Carboxypeptidase E modulates intestinal immune homeostasis and protects against experimental colitis in mice

Florian Bär, Bandik Föh, René Pagel, Torsten Schröder, Heidi Schlichting, Misa Hirose, Susanne Lemcke, Antje Klinger, Peter König, Christian M. Karsten, Jürgen Büning, Hendrik Lehnert, Klaus Fellermann, Saleh M. Ibrahim, Christian Sina

Research output: Contribution to journalArticlepeer-review

20 Scopus citations

Abstract

Enteroendocrine cells (EEC) produce neuropeptides, which are crucially involved in the maintenance of the intestinal barrier. Hence, EEC dysfunction is suggested to be involved in the complex pathophysiology of inflammatory bowel disease (IBD), which is characterized by decreased intestinal barrier function. However, the underlying mechanisms for EEC dysfunction are not clear and suitable models for a better understanding are lacking. Here, we demonstrate that Carboxypeptidase E (CPE) is specifically expressed in EEC of the murine colon and ileum and that its deficiency is associated with reduced intestinal levels of Neuropeptide Y (NPY) and Peptide YY (PYY), which are both produced by EEC. Moreover, cpe-/- mice exhibit an aggravated course of DSS-induced chronic colitis compared to wildtype littermates. In addition, we observed elevated mucosal IL-6 and KC transcript levels already at baseline conditions in cpe-/- mice. Moreover, supernatants obtained from isolated intestinal crypts of cpe-/- mice lead to increased IL-6 and KC expression in MODE-K cells in the presence of LPS. This effect was reversible by co-administration of recombinant NPY, suggesting a CPE mediated immunosuppressive effect in the intestines by influencing the processing of specific neuropeptides. In this context, the chemotaxis of bone marrow derived macrophages towards respective supernatants was enhanced. In conclusion, our data point to an anti-inflammatory role of CPE in the intestine by influencing local cytokine levels and thus regulating the migration of myeloid immune cells into the mucosa. These findings highlight the importance of EEC for intestinal homeostasis and propose EEC as potential therapeutic targets in IBD.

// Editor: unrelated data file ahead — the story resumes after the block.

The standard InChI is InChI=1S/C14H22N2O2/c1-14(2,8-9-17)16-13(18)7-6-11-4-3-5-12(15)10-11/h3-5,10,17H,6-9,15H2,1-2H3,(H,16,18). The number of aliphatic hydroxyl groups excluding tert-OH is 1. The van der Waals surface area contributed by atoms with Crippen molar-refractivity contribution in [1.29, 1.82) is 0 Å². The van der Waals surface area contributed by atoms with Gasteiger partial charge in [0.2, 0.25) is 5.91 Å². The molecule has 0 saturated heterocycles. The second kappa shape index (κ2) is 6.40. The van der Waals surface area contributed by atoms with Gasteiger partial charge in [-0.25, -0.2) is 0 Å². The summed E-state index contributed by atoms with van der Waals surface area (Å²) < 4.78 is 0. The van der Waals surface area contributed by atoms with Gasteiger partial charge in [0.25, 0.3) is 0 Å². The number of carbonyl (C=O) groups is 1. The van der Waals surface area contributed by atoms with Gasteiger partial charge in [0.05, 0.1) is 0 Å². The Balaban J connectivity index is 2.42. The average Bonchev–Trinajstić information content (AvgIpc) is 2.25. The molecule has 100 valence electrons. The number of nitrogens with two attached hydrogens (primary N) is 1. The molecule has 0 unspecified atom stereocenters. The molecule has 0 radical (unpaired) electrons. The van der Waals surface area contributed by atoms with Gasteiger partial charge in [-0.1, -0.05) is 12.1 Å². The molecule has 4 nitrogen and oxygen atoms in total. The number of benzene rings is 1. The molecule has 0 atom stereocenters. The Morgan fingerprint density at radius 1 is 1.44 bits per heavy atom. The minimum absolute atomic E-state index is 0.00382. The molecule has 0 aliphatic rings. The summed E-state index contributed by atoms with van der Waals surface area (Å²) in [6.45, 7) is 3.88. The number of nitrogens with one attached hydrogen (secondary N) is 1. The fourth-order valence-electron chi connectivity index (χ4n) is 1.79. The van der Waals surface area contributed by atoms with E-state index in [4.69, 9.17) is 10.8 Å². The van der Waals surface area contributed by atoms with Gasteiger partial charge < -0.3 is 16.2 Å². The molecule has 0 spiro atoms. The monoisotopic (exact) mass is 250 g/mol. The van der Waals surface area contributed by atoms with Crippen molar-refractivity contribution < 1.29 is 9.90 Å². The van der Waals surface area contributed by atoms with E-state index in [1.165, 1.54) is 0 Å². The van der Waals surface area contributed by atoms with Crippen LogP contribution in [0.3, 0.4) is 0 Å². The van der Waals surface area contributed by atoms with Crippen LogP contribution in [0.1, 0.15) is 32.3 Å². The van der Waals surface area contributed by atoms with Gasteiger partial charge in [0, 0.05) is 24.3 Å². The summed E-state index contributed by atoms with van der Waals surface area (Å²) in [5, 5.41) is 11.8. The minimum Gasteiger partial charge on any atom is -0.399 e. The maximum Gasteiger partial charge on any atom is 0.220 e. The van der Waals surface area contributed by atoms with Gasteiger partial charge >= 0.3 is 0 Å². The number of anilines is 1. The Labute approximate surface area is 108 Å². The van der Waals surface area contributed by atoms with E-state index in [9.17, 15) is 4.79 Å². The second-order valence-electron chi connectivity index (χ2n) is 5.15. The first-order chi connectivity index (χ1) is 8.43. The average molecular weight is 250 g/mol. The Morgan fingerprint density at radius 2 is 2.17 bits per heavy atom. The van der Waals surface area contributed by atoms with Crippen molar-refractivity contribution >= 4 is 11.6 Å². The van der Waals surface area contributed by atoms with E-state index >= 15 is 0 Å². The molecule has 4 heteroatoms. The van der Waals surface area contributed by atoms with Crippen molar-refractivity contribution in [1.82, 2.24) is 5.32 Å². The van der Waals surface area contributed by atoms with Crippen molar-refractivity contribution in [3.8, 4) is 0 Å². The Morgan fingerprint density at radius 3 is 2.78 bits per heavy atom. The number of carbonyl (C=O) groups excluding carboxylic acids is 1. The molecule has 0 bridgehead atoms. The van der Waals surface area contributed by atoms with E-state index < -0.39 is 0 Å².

Original languageBritish English
Article numbere102347
JournalPLoS ONE
Volume9
Issue number7
DOIs
StatePublished - 22 Jul 2014

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